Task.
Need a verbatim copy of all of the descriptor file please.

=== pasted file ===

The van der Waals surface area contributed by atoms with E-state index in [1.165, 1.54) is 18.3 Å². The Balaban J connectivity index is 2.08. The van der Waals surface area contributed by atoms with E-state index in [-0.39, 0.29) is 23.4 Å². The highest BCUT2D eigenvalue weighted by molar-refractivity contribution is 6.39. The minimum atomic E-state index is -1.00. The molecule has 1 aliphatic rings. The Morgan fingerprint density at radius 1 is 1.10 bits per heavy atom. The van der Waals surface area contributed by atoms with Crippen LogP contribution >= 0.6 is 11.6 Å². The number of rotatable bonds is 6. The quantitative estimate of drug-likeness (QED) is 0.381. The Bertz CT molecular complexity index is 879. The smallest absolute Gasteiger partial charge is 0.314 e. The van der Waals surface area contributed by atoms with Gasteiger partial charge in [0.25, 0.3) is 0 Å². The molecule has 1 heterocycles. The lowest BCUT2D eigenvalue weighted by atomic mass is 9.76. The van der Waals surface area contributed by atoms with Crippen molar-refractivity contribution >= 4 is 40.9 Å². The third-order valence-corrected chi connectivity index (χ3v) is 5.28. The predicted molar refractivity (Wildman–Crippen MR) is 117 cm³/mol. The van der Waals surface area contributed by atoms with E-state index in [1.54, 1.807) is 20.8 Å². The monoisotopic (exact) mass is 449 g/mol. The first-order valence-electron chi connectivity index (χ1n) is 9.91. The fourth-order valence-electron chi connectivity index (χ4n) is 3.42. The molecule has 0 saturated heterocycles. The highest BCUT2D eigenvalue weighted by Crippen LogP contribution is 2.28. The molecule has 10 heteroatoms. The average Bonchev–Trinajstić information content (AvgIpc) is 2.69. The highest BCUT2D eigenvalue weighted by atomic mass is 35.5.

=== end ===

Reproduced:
The van der Waals surface area contributed by atoms with E-state index in [1.165, 1.54) is 18.3 Å². The Balaban J connectivity index is 2.08. The van der Waals surface area contributed by atoms with E-state index in [-0.39, 0.29) is 23.4 Å². The highest BCUT2D eigenvalue weighted by molar-refractivity contribution is 6.39. The minimum atomic E-state index is -1.00. The molecule has 1 aliphatic rings. The Morgan fingerprint density at radius 1 is 1.10 bits per heavy atom. The van der Waals surface area contributed by atoms with Crippen LogP contribution >= 0.6 is 11.6 Å². The number of rotatable bonds is 6. The quantitative estimate of drug-likeness (QED) is 0.381. The Bertz CT molecular complexity index is 879. The smallest absolute Gasteiger partial charge is 0.314 e. The van der Waals surface area contributed by atoms with Gasteiger partial charge in [0.25, 0.3) is 0 Å². The molecule has 1 heterocycles. The lowest BCUT2D eigenvalue weighted by atomic mass is 9.76. The van der Waals surface area contributed by atoms with Crippen molar-refractivity contribution >= 4 is 40.9 Å². The third-order valence-corrected chi connectivity index (χ3v) is 5.28. The predicted molar refractivity (Wildman–Crippen MR) is 117 cm³/mol. The van der Waals surface area contributed by atoms with E-state index in [1.54, 1.807) is 20.8 Å². The monoisotopic (exact) mass is 449 g/mol. The first-order valence-electron chi connectivity index (χ1n) is 9.91. The fourth-order valence-electron chi connectivity index (χ4n) is 3.42. The molecule has 0 saturated heterocycles. The highest BCUT2D eigenvalue weighted by Crippen LogP contribution is 2.28. The molecule has 10 heteroatoms. The average Bonchev–Trinajstić information content (AvgIpc) is 2.69. The highest BCUT2D eigenvalue weighted by atomic mass is 35.5.